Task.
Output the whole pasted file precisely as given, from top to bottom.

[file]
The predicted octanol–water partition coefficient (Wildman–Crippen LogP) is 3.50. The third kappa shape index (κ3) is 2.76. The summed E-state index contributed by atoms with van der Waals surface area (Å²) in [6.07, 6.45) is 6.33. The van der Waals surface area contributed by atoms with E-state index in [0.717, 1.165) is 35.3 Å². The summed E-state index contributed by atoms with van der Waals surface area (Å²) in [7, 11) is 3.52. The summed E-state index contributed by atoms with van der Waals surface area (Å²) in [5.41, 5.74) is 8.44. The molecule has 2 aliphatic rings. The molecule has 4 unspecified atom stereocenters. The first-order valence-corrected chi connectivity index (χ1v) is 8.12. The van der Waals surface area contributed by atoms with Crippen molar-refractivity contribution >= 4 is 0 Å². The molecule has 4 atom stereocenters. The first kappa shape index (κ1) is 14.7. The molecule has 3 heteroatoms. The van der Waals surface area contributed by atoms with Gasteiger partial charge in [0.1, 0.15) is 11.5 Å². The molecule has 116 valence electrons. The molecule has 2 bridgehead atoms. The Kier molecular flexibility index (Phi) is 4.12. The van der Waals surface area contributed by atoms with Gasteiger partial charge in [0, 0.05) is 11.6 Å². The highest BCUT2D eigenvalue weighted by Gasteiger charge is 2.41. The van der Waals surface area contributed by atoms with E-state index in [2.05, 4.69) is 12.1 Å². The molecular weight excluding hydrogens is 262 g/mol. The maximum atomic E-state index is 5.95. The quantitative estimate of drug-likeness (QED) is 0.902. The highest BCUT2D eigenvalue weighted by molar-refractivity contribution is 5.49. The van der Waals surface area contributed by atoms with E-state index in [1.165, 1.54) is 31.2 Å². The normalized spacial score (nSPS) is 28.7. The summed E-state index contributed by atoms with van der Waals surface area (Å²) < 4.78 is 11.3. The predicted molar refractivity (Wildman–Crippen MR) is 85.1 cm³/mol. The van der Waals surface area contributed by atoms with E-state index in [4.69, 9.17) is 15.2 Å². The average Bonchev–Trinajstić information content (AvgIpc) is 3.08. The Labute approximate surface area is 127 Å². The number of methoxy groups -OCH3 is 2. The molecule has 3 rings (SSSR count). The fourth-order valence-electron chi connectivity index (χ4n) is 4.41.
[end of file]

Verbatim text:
The predicted octanol–water partition coefficient (Wildman–Crippen LogP) is 3.50. The third kappa shape index (κ3) is 2.76. The summed E-state index contributed by atoms with van der Waals surface area (Å²) in [6.07, 6.45) is 6.33. The van der Waals surface area contributed by atoms with E-state index in [0.717, 1.165) is 35.3 Å². The summed E-state index contributed by atoms with van der Waals surface area (Å²) in [7, 11) is 3.52. The summed E-state index contributed by atoms with van der Waals surface area (Å²) in [5.41, 5.74) is 8.44. The molecule has 2 aliphatic rings. The molecule has 4 unspecified atom stereocenters. The first-order valence-corrected chi connectivity index (χ1v) is 8.12. The van der Waals surface area contributed by atoms with Crippen molar-refractivity contribution >= 4 is 0 Å². The molecule has 4 atom stereocenters. The first kappa shape index (κ1) is 14.7. The molecule has 3 heteroatoms. The van der Waals surface area contributed by atoms with Gasteiger partial charge in [0.1, 0.15) is 11.5 Å². The molecule has 116 valence electrons. The molecule has 2 bridgehead atoms. The Kier molecular flexibility index (Phi) is 4.12. The van der Waals surface area contributed by atoms with Gasteiger partial charge in [0, 0.05) is 11.6 Å². The highest BCUT2D eigenvalue weighted by Gasteiger charge is 2.41. The van der Waals surface area contributed by atoms with E-state index in [2.05, 4.69) is 12.1 Å². The molecular weight excluding hydrogens is 262 g/mol. The maximum atomic E-state index is 5.95. The quantitative estimate of drug-likeness (QED) is 0.902. The highest BCUT2D eigenvalue weighted by molar-refractivity contribution is 5.49. The van der Waals surface area contributed by atoms with E-state index in [1.165, 1.54) is 31.2 Å². The normalized spacial score (nSPS) is 28.7. The summed E-state index contributed by atoms with van der Waals surface area (Å²) < 4.78 is 11.3. The predicted molar refractivity (Wildman–Crippen MR) is 85.1 cm³/mol. The van der Waals surface area contributed by atoms with E-state index in [4.69, 9.17) is 15.2 Å². The average Bonchev–Trinajstić information content (AvgIpc) is 3.08. The Labute approximate surface area is 127 Å². The number of methoxy groups -OCH3 is 2. The molecule has 3 rings (SSSR count). The fourth-order valence-electron chi connectivity index (χ4n) is 4.41.